And while Berg claims that nothing in the “Mo Letters” supports the teaching of such implicit obedience, the hard evidence indicates otherwise. The “Revolutionary Contract,” which all new members must sign, declares that “instant obedience is imperative.” It elaborates: “You must obey: implicitly, quickly and without question your officers in the Lord, if you wish to remain a member of this Team.…” Elsewhere Berg instructs, “… obedience is not enough.… To ‘submit yourself’ means put your whole body, soul and spirit into complete subjection to the spirit of God in your leader.” Lest one might find “the spirit of God in your leader” an escape clause for Berg, we cite another statement in a “Mo Letter”:
The Bible talks about obeying your parents in the Lord (which is your leadership, not your ungodly fleshly parents). It says obey them in all things, even if they are wrong! If a leader tells you to do something wrong you are justified before God for obeying leadership.…
Now, which is the more valid reading of these statements—the members’ declaration that they would obey every order of their superiors in COG, even one to kill, or Berg’s argument that he never taught blind, implicit obedience?
In his “Open Letter” Berg also denies that he “ever claimed that the final Kingdom of Christ has already arrived on earth.” What he did say was, “We agree with 95% of the radical revolutionaries’ goals, but their goal of utopia, they cannot reach, while we have reached it already.… We are practicing the only pure form of communism …” (“The Rise of the Reactionary Right”).
Nor are Berg’s denials in his recent “Open Letter” the only examples of the deception running through COG’s operation. Berg has instructed his lieutenants to say that he is no longer actively in control of COG. So on NBC’s “Chronolog” program, Berg’s son “Hosea” dutifully declared that his father “does not take an active part in our COG activities.” As if Berg’s recent “Open Letter” were not in itself enough to give the lie to this announcement, several “Mo Letters” verify his active leadership. In “General Letter on Various Business,” designed only for overseers to read, Berg gives detailed instructions to leaders in various places; discussions of money predominate. For instance: they are “never to discuss your finances with outsiders, at least not the specifics, such as Ben’s inheritance.…” Berg sends checks to various leaders, according to this epistle. In it he also instructs his immediate subordinates whom to appoint as overall overseer for the United States. He scolds those in charge of absorbing Linda Meissner’s Jesus People’s Army of the Pacific Northwest for moving too fast and kicking recalcitrant kids off the property before COG had legal ownership of it, since that move left the COG leaders open to trespassing charges. He adds, “I wonder if you would have been so ready to run them out of the building, if you’d known this?” When Berg wrote an emergency letter to send all COGs home for the holidays in late 1971, he threatened elders who did not comply with removal from office. All the members went home.
A flyer designed for outsiders, entitled “What the Children of God Really Believe,” says, “Nothing is kept hidden or secret about their way of life.…” Why, then, the “Selah treatment”? Also, why the following in Mo’s “Pointers for Leaders”: “Don’t tell people more than you have to, to accomplish the needed purpose”?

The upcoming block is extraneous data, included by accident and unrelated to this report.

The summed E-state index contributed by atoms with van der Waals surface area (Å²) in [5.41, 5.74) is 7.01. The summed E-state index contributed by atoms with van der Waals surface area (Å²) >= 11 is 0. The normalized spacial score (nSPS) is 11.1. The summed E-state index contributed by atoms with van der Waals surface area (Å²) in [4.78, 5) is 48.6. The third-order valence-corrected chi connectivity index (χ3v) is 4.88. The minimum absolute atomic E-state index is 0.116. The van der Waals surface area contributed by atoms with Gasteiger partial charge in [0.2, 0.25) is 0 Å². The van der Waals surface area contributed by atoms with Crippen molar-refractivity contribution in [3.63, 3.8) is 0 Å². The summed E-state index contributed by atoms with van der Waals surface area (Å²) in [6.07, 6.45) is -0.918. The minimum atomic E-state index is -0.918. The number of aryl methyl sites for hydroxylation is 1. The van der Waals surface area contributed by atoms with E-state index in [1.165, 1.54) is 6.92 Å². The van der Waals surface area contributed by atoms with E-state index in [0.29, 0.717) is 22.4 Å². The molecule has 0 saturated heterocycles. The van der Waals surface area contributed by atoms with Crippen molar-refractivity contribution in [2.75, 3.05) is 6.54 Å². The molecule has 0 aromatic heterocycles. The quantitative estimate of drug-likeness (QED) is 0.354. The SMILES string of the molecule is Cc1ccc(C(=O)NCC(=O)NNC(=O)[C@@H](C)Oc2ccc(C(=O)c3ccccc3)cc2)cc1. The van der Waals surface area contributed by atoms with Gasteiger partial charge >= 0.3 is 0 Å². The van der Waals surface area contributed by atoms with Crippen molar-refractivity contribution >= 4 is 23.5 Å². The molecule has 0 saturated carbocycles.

Berg evidences a paranoid desire for secrecy concerning his own whereabouts. His “Pointers for Leaders” warns, “Always protect your leader’s security! (For example, don’t broad-cast their whereabouts on shortwave!) Remember—it’s a small world, and they’re always out to get the leaders!” Berg coaches his followers on how to answer probing questions about his identity: “ ‘Who is Moses?’—I can’t really tell you! ‘Is he so-and-so?’—I really don’t know—He’s never really told us, and even if he had, he wouldn’t want us to tell.… ‘Is he really your leader?’—Jesus Christ is my leader!” (“Public Relations”). While elders say they do not know their leader’s identity, COG has recently published some of the more innocuous “Mo Letters” as a book entitled LettersFrom a Shepherd, the cover of which lists the author as “David Brandt Berg, also known as Moses.” The strategy shifts to fit the situation.
In “Public Relations” Berg gives his subordinates detailed instructions on how to handle reporters. He tells them not to cooperate with any media that publish hostile stories, but to promise scoops to reporters who treat them kindly, suggesting that the elders “could even furnish them with a few harmless ones [“Mo Letters”] like ‘Diamonds of Dust,’ if they would promise to continue to treat them fairly!” He then provides a list of typical questions and the prescribed answers, along with a demonstration of how to go on the offensive in an interview, speak with conviction, and badger the reporter. After intricate examples of how to deceive reporters, he asserts, “Honesty is usually the best policy in dealing with the Press,” then two paragraphs later explicates his ideal of honesty: “… you can just stall, evade, or lead them off on another track.…” He continues: “Give them a good story. Try not to be negative in knocking the system, its churches, etc.—even public education!… It’s OK to talk like this to each other, but not to outsiders!” Further, “Don’t use what they call ‘bad language’ and four letter words within their hearing!”